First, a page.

That applies to all offices in the homeland. That by itself may make the work in some offices go more quickly and easily.
We must learn from the war to operate quickly, not only thoroughly. The soldier at the front does not have weeks to think things over, to pass his thoughts up the line or let them sit in dusty files.
He must act immediately or lose his life. In the homeland we do not lose our lives if we work slowly, but we do endanger the life of our people.
Everyone must learn to pay heed to war morale, and pay attention to the just demands of working and fighting people.
We are not spoilsports, but neither will we tolerate those who hinder our efforts. It is, for example, intolerable that certain men and women stay for weeks in spas and trade rumors, taking places away from soldiers on leave or from workers who are entitled to a vacation after a year of hard work.
That is intolerable, and we have put an end to it. The war is not a time for amusement. Until it is over, we take our deepest satisfaction in work and battle.
Those who do not understand that by themselves must be taught to understand it, and forced if need be. The harshest measures may be needed.
The railroad serves to transport war goods and travelers on war business. Only those who need a rest from hard work deserve a vacation.
The Führer has not had a day of vacation since the war began. Since the first man of the country takes his duty so seriously and responsibly, it must be expected that every citizen will follow his example.
On the other hand, the government is doing all it can to give working people the relaxation they need in these trying times.
Theaters, movie houses, and music halls remain in full operation. The radio is working to expand and improve its programming. We have no intention of inflicting a gray winter mood on our people.
That which serves the people and keeps up its fighting and working strength is good and essential to the war effort. We want to eliminate the opposite.
To balance the measures I have already discussed, I have therefore ordered that cultural and spiritual establishments that serve the people not be decreased, but increased.
As long as they aid rather than harm the war effort, they must be supported by the government. That applies to sports as well.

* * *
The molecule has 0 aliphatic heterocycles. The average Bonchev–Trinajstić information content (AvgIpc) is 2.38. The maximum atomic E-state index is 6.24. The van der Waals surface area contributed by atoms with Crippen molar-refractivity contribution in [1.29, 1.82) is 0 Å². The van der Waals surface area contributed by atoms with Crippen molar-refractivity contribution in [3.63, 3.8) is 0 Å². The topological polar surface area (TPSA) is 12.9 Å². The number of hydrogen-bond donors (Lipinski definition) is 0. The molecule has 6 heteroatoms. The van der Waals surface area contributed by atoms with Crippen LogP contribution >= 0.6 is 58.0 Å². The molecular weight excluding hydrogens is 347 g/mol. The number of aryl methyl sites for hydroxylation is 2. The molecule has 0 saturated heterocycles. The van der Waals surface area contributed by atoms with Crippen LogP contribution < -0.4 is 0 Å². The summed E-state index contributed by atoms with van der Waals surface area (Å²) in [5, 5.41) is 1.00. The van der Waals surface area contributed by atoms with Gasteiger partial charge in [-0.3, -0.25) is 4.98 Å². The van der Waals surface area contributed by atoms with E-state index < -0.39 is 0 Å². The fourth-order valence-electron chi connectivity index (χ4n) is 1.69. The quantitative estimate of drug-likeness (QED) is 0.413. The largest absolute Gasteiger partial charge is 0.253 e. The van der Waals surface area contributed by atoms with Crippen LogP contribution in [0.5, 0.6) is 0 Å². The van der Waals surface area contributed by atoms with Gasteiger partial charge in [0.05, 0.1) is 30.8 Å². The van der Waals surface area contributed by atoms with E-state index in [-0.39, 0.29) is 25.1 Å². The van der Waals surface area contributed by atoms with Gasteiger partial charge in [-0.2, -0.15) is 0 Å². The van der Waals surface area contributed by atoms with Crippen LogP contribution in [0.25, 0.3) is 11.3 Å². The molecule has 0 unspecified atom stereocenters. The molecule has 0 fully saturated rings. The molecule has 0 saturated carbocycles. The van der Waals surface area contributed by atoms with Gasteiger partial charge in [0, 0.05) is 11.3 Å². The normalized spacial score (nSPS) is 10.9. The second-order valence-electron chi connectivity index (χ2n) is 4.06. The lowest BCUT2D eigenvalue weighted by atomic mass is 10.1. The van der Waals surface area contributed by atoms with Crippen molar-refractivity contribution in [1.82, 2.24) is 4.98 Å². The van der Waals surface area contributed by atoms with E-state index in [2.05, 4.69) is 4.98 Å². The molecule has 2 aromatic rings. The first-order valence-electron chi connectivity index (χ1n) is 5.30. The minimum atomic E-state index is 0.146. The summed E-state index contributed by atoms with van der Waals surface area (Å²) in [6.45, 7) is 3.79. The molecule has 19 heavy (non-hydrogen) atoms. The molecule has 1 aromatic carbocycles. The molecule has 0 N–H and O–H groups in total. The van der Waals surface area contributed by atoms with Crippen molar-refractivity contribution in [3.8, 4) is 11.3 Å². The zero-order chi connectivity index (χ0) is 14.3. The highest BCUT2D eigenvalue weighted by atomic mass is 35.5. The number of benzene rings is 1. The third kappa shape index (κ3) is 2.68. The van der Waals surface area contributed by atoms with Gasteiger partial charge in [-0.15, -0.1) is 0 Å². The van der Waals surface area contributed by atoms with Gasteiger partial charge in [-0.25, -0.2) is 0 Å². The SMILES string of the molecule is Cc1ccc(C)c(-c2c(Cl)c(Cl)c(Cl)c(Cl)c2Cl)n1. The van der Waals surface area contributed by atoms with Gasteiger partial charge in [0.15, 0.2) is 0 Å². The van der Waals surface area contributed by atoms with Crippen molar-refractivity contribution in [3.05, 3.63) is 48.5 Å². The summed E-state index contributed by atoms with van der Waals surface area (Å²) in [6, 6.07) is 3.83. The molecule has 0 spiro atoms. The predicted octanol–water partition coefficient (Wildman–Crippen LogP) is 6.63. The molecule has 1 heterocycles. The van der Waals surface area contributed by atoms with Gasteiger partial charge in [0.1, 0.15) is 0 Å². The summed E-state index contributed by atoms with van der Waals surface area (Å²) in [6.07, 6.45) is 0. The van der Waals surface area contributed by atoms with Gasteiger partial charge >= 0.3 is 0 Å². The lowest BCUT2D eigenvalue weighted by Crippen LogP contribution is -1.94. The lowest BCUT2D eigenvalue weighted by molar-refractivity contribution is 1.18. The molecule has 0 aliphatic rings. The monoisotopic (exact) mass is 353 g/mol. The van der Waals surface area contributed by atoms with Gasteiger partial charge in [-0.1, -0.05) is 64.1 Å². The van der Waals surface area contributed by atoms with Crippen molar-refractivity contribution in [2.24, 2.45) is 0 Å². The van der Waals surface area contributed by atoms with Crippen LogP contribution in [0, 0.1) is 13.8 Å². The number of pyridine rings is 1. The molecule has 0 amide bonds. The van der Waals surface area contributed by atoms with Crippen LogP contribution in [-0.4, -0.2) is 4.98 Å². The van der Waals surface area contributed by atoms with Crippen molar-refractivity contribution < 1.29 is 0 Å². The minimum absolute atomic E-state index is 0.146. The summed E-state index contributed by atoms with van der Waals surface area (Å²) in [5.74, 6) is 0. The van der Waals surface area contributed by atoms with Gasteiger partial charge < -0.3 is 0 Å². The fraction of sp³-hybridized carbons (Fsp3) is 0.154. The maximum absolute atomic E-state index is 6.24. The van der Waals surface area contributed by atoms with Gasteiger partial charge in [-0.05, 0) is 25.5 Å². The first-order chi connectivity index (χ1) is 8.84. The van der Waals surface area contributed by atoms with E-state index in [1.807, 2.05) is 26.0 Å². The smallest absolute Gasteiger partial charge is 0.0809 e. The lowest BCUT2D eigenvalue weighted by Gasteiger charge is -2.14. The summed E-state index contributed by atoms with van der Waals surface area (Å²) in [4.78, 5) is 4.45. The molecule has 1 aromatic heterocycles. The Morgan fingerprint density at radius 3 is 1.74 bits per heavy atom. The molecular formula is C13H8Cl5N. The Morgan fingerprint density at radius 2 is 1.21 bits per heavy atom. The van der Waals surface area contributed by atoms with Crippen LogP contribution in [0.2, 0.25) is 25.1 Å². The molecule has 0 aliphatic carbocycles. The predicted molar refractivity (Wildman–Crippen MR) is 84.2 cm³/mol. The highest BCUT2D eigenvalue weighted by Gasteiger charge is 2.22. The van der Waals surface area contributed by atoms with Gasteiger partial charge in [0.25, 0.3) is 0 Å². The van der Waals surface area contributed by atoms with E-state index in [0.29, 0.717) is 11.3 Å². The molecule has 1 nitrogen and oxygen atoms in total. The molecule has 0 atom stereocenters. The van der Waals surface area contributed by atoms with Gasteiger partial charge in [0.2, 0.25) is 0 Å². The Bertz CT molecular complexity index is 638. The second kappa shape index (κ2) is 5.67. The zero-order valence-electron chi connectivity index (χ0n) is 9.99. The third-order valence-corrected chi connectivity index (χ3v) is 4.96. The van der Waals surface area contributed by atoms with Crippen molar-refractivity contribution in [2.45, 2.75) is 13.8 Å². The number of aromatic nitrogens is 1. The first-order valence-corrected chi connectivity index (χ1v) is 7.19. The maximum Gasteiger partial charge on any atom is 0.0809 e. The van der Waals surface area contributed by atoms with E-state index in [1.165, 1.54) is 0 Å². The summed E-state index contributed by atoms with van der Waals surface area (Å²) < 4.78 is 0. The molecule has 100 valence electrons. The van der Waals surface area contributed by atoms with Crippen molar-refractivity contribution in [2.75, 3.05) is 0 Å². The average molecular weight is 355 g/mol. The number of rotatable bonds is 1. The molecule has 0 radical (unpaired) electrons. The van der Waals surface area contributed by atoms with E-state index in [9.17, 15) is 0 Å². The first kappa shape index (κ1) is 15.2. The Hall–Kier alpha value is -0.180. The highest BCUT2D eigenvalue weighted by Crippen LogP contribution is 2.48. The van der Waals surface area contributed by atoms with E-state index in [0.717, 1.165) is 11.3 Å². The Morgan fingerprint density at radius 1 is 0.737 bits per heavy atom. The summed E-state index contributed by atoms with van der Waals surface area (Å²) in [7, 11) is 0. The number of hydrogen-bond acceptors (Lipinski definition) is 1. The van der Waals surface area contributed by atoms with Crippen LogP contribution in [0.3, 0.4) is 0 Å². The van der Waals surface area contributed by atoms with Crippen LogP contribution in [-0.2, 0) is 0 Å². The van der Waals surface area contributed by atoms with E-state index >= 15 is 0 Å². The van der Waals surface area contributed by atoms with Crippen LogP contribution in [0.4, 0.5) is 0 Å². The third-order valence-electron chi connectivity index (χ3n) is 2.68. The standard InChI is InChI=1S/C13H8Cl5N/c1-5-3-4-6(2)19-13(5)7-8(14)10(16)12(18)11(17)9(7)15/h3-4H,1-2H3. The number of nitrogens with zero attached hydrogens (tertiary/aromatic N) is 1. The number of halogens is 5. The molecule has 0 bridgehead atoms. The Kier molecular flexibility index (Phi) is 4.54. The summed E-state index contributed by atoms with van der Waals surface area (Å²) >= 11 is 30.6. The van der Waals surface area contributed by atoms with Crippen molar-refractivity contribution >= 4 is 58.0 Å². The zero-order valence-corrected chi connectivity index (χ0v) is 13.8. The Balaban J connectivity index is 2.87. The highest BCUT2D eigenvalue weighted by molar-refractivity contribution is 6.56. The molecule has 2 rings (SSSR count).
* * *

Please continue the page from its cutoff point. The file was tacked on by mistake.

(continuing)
Sports are not only for particular circles today, but a matter for the entire people. Military exemptions for athletes are out of place. The front shares our desires.
The entire German people agrees passionately. It is no longer willing to put up with efforts that only waste time and resources. It will not put up with complicated questionnaires on every possible issue.
It does not want to worry about a thousand minor matters that may have been important in peace, but are entirely unimportant during war.
It also does not need to be constantly reminded of its duty by references to the great sacrifices of our soldiers at Stalingrad.
It knows what it has to do. It wants everyone, high and low, rich and poor, to share a spartan life style.
The Führer gives us all an example, one that must be followed by everyone. He knows only work and care. We do not want to leave it all to him, but rather we want to take that part of it from him which we are able to bear.
The present day has a remarkable resemblance for every genuine National Socialist to the period of struggle. We have always acted in the same way.
We were with the people through thick and thin, and that is why the people followed us. We have always carried our burdens together with the people, and therefore they did not seem heavy to us, but rather light.
The people want to be led. Never in history has the people failed a brave and determined leadership a critical hour.
Let me say a few words in this regard about practical measures in our total war effort that we have already taken.
The problem is freeing soldiers for the front, and freeing workers for the armaments industry. These are the primary goals, even at the cost of our standard of social life.
This does not mean a permanent decline in our standard of living. It is only a means to reaching an end, that of total war.
As part of this campaign, hundreds of thousands of military exemptions have been canceled. These exemptions were given because we did not have enough skilled labor to fill the positions that would have been left open by revoking them.
The reason for our current measures is to mobilize the necessary workers. That is why we have appealed to men not working in the war economy, and to women who were not working at all.
They will not and cannot ignore our call. The duty for women to work is broad. That does not however mean that only those included in the law have to work.
Anyone is welcome. The more who join the war effort, the more soldiers we can free for the front. Our enemies maintain that German women are not able to replace men in the war economy.
That may be true for certain fields of heavy labor. But I am convinced that the German woman is determined to fill the spot left by the man leaving for the front, and to do so as soon as possible.
For years, millions of the best German women have been working successfully in war production, and they wait impatiently to be joined and assisted by others.
All those who join in the work are only giving the proper thanks to those at the front.Er tut das ja nicht einmal seinem eigenen Volke gegenüber. Jeder einzelne fühlt sich persönlich angesprochen. Wir hatten gar keine Berechtigung Twilight Ganzer Film Deutsch Teil 1. Die werden uns kennenlernen!